RPQA

Having focused more heavily than usual on comprehensible input in the form of stories since August, I am now beginning to see the fruits of this work showing up in my reading classes. I am glad I put off serious reading (i.e. a full 40% of the week) until now.

The kids are able to translate easily, of course, because they are using sound, not the left brain, to do so. But the cool thing is that, as soon as we finish translating each paragraph, I am able to engage them in immediate and almost  effortless conversation that connects the facts in the book (Pauvre Anne in this case) to their own lives. I am able to bring in interesting new facts and characters like today’s Italian newcomer Bracco Bama (Anne’s friend) at will.

(By the way, “Bracco” is pronounced in the Italian way, first syllable heaviest, and then the second trailing away as if you were in Brindisi eating spaghetti. But Americans who do not live in NYC do not understand this and insist on saying his name with a “k” sound – Bracco Bama).

Anyway, had I tried this kind of reading earlier, it wouldn’t have worked as well. Now, with the kids’ rich auditory history, the details, true or not, that we add into the discussion (which can be called “Reading PQA” – RPQA) amaze them and me. Confidence is high. They know they are learning.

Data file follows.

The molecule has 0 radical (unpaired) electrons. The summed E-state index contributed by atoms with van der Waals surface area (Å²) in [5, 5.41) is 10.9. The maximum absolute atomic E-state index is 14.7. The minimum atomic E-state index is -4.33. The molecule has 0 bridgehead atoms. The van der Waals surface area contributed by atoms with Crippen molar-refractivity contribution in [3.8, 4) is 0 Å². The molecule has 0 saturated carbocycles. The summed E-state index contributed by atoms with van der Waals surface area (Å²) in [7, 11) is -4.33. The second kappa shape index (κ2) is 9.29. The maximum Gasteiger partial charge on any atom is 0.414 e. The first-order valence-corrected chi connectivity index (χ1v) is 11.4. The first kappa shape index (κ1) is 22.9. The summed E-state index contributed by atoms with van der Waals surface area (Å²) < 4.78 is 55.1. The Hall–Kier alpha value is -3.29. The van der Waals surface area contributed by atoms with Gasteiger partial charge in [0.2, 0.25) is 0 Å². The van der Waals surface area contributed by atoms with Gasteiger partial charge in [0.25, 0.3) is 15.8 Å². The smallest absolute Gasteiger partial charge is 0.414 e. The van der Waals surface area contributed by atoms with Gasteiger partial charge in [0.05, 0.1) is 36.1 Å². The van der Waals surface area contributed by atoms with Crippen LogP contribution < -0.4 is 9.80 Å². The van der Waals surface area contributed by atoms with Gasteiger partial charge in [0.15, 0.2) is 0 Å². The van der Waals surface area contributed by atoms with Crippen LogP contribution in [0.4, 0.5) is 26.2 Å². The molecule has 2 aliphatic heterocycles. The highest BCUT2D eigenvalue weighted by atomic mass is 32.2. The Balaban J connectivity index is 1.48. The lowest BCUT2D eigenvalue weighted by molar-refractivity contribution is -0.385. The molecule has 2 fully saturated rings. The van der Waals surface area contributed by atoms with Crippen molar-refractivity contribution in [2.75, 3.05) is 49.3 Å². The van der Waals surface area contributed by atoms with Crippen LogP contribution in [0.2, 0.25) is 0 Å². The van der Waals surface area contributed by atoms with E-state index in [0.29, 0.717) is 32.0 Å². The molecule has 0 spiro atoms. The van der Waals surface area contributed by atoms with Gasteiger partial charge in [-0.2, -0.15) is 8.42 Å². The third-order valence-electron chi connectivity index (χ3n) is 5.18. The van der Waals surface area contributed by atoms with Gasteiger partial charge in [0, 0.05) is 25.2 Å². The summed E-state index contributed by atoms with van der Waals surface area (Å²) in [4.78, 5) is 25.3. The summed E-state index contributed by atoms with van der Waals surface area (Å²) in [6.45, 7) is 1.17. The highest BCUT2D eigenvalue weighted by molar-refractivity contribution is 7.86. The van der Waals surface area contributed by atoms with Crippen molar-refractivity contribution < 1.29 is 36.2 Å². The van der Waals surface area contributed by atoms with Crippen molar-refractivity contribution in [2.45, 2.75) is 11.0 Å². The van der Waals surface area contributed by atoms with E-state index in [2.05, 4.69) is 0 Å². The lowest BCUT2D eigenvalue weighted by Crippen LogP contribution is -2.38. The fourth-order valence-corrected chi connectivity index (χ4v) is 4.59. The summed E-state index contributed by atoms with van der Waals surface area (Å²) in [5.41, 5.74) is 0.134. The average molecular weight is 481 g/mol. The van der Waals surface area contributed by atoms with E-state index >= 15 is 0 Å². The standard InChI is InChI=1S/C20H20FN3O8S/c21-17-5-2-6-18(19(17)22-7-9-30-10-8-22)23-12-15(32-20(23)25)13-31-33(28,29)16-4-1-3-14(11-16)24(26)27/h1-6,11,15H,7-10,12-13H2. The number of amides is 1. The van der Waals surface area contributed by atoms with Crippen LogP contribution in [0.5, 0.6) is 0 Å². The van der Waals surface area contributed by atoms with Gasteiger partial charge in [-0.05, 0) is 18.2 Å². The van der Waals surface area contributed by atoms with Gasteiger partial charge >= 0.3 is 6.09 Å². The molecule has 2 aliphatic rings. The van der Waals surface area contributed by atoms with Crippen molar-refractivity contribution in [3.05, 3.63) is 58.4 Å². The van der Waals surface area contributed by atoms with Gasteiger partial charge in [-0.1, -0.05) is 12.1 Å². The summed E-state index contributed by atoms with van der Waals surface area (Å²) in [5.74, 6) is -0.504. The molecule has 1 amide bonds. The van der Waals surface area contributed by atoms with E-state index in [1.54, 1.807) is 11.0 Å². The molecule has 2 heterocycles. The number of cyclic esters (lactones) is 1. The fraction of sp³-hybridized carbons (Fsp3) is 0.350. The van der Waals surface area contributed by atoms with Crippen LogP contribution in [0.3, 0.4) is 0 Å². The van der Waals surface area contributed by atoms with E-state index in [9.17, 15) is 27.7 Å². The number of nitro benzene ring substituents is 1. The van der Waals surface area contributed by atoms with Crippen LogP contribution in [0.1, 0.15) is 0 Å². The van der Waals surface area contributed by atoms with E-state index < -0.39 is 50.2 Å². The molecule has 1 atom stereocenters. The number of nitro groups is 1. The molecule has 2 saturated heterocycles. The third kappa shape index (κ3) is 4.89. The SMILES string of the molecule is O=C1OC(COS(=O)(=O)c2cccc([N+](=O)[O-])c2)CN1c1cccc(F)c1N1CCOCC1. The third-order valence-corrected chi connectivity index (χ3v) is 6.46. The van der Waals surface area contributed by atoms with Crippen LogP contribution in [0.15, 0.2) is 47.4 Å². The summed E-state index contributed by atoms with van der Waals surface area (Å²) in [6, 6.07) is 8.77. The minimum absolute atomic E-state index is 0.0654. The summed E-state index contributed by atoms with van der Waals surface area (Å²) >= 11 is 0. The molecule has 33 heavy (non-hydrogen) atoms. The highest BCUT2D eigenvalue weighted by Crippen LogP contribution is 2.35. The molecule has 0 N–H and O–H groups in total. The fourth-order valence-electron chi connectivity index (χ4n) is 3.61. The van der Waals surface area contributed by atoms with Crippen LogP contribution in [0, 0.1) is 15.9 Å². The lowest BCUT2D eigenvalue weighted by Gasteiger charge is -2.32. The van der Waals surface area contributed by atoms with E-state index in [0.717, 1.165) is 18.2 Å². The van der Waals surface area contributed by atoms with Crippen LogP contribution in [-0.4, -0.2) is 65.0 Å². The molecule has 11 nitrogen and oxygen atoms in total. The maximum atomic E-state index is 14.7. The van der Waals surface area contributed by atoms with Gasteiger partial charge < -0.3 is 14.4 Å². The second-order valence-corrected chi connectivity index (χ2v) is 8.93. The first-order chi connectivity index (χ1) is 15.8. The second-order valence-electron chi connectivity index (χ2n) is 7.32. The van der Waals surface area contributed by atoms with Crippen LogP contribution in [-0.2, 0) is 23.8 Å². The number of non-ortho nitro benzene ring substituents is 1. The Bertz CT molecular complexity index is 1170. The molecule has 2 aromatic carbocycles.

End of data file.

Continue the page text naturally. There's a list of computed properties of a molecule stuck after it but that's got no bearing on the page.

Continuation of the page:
They are acquiring the French language, pinning it on their knowledge of its sound and, now, what it looks like on paper. The formula works – first they mostly listened, now they are reading and talking.

Writing, another skill I have put off this year in order to  test the value of massive verbal input in the form of stories all the way into January, will also fall to the mighty strength of the kids’ ability to understand the spoken language.

 The only caution here is that when you do reading classes, you must allow no idle commentary. Idle comments in reading classes, indeed, in all TPRS classes, are much more deleterious than they appear. Don’t allow them.

Another caution (my opinion only) is to read and translate yourself. Having the kids translate the text doesn’t work for me.

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